Lingcove Beck, again in crab formation, fortunately proved slightly easier as, 100m downstream, impending death in the form of a raging waterfall waited any impromptu swimmers. After a nervous bumslide down the steep wet grass below Blisco wondering whether I could stop before hitting the rapidly approaching rocks the final river crossing near the finish was pretty tame. Avoiding the detour to a rope slung across the river upstream, I crossed by the dam in relatively slack water.
Tales of epic river crossings and rescues abounded at the finish. Dwayne recalled how he had dived in, Bondi lifeguard fashion, to rescue someone in distress. Despite the hardships of the race most were wearing big grins as they recounted their adventures. Some however wore a haunted expression; the thousand yard stare. Mandy and Fiona for instance. They'd arrived at the Esk together and had joined forces with another runner. The river had prevailed more or less straight away and swept them downstream tumbling them in its swirls and eddies. The chap made it to the far side and ran down the bank to try and help. Fiona was next out after a few hundred metres forging her way across in an unorthodox swimming style. Mandy continued to be pummelled for another hundered metres, doing her best to avoid the bigger rocks and a watery fate. Somehow the river pushed her towards the far bank and after several desparate lunges she managed to grab the grassy bank. Her new hat, best buff and all the food from her rucksack pockets were by now heading for the Irish Sea. Battered and bruised, and well hydrated, the two of them bravely pushed on to finish the race well ahead of many less navigationally astute runners.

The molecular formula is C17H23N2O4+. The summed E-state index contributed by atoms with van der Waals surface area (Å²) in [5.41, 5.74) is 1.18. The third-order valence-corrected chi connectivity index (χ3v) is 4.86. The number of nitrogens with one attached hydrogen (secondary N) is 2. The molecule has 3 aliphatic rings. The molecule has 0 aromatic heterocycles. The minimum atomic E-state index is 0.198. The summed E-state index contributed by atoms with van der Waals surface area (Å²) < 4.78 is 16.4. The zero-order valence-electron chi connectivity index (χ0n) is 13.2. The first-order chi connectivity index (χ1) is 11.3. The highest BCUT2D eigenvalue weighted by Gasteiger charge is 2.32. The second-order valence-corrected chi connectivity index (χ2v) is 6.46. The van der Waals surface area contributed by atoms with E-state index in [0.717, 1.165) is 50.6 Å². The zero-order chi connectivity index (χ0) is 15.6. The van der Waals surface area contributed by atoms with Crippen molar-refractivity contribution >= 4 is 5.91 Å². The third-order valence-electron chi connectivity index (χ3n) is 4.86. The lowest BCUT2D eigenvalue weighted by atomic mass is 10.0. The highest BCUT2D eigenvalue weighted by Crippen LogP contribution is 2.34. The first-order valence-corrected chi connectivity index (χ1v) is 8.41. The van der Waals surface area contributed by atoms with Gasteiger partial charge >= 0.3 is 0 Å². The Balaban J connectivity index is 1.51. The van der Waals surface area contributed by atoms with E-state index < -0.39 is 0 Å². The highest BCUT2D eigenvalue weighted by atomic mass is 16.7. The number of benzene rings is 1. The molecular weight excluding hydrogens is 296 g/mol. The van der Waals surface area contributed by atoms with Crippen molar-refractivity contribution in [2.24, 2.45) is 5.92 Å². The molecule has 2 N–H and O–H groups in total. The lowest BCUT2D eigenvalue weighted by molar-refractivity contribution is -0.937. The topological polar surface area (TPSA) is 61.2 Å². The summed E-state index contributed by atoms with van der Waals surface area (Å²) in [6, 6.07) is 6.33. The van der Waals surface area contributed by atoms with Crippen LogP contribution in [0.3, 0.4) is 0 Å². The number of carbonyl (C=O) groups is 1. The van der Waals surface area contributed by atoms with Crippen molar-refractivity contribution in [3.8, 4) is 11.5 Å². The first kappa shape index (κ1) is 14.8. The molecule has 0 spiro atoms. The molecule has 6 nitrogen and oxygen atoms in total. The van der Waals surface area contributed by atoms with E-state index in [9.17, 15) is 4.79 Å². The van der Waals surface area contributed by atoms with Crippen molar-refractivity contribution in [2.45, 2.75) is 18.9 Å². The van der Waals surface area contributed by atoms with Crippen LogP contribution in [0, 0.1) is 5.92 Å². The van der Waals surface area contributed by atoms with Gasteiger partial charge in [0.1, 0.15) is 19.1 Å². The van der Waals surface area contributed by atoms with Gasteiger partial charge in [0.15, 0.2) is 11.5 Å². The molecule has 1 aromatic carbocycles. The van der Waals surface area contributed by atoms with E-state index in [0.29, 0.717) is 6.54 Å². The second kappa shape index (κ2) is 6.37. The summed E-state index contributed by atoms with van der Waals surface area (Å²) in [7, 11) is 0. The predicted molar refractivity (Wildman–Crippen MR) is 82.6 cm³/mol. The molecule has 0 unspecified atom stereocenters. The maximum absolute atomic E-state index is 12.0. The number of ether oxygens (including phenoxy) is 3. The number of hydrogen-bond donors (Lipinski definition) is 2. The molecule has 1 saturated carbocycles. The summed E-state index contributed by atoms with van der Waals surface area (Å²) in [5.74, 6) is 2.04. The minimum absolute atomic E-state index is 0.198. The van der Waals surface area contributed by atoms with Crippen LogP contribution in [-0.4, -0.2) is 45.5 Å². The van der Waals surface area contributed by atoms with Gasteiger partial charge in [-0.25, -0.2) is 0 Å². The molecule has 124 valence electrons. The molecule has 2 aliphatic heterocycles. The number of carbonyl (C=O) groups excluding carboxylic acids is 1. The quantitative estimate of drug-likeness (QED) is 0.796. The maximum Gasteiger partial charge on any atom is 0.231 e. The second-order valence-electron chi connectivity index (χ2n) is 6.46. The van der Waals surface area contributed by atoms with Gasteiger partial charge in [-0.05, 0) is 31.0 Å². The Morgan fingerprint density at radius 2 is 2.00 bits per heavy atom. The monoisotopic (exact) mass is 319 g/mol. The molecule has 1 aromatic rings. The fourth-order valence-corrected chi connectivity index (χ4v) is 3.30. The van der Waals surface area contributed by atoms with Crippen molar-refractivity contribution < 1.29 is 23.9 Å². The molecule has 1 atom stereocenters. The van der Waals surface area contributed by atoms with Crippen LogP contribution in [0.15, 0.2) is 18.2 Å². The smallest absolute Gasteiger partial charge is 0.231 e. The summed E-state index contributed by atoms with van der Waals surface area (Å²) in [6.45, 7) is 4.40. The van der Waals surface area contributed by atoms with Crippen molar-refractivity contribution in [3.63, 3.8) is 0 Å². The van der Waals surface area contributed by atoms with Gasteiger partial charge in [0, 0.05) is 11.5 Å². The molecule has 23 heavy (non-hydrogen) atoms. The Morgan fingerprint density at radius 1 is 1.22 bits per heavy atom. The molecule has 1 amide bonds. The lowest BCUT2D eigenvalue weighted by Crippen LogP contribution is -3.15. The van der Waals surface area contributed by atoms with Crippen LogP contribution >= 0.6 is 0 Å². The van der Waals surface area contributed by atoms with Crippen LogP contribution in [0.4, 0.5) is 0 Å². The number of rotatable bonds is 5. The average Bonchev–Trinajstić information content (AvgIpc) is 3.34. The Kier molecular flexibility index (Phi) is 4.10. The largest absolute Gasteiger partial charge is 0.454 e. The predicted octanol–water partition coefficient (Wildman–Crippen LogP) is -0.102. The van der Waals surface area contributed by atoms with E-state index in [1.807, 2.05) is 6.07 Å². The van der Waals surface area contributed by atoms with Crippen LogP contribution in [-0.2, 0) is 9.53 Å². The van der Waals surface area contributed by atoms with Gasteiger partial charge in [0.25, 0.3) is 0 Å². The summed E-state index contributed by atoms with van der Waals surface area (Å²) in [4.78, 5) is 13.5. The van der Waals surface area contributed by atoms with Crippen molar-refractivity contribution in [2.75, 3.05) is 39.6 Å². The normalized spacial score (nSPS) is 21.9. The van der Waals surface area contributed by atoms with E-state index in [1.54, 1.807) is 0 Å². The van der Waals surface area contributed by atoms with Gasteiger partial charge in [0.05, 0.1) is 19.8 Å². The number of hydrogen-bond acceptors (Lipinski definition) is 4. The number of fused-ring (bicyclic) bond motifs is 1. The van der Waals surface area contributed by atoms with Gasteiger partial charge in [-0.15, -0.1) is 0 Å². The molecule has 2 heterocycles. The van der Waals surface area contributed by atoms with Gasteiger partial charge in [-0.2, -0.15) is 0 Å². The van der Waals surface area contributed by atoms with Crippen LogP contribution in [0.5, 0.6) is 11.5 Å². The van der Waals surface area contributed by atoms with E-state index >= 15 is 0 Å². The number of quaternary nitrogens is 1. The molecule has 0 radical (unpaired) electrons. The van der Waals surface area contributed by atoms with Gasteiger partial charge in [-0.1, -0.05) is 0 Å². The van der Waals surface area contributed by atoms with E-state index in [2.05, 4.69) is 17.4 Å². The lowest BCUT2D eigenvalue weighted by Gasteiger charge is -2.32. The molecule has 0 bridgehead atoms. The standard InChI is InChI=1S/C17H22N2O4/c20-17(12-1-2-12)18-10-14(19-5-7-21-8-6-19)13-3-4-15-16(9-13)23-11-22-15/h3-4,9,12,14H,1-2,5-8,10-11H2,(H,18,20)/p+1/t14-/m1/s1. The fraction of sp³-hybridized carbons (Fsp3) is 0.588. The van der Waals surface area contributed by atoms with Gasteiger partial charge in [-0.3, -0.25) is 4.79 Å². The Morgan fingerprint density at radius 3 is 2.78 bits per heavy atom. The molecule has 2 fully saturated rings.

What a race. What an adventure. I’ve heard debates about whether the race should have started, or the route altered. Was it a courageous or a foolish decision to stick with the full course? Opinions differ; I’m still not sure one way or another but I am glad I had the opportunity to pit myself against the mountains and the weather in truly tough conditions. There were a few “high risks” involved but everyone did look after each other, or at least tried to, and everyone returned in one piece... the spirit of fellrunning was seen in abundance.